fredthebear: <mistreaver: What is the finish here?>
This game is a resignation, not a checkmate. Black is going to lose a piece and White's position is safe and sound.
It's Black to move in the final position. Black must recapture the White Nf6 to keep the material balanced.
If Black recaptures 15...RxNf6 then 16.BxRf6 wins the exchange. This is one possible solution that is better for White.
If Black recaptures 15...BxNf6 or 15...exNf6, do NOT move the White bishop. Instead, find a fork on the light squares.
Forks are a common tactic in chess because every unit from king to pawn can fork two opposing units at the same time. Forks are more common if two units are close together on the same color of square. In this position, the fork on the light squares occurs with two Black pieces on opposite sides of the board.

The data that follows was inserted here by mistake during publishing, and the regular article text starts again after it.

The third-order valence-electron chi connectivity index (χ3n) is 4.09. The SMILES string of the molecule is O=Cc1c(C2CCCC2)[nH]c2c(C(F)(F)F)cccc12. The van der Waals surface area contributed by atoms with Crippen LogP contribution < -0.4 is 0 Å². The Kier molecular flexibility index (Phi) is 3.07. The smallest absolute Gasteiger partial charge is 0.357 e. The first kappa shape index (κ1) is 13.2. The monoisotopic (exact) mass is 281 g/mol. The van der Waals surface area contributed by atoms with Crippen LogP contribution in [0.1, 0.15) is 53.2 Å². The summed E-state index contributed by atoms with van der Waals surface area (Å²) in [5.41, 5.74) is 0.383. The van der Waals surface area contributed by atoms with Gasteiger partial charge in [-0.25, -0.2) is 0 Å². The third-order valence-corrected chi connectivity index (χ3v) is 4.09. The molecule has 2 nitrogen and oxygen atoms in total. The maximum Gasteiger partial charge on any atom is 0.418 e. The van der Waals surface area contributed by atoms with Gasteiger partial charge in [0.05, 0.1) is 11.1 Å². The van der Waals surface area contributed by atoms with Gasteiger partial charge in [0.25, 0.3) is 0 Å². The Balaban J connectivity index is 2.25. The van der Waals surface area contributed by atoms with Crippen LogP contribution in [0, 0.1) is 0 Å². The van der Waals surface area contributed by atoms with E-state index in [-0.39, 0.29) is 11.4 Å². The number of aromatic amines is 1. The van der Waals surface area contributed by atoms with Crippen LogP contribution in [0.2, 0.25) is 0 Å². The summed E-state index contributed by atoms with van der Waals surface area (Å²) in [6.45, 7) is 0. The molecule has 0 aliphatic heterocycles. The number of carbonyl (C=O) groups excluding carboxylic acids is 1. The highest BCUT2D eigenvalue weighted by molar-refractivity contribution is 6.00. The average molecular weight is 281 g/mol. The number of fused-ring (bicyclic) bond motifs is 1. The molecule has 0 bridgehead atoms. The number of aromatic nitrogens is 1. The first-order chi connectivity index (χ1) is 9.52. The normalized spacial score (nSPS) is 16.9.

The queen is a devasting piece when positioned in the middle of the board. If given open lines, the queen can attack upto 27 different squares from the sweet center.
Did you find it? 16.Qd5+ forks the Black king and the unprotected rook in the corner. Black must get out of check, so 17.QxRa8 gains a piece.
Black saw he would soon lose a rook, and White's position was safe and sound, so he resigned.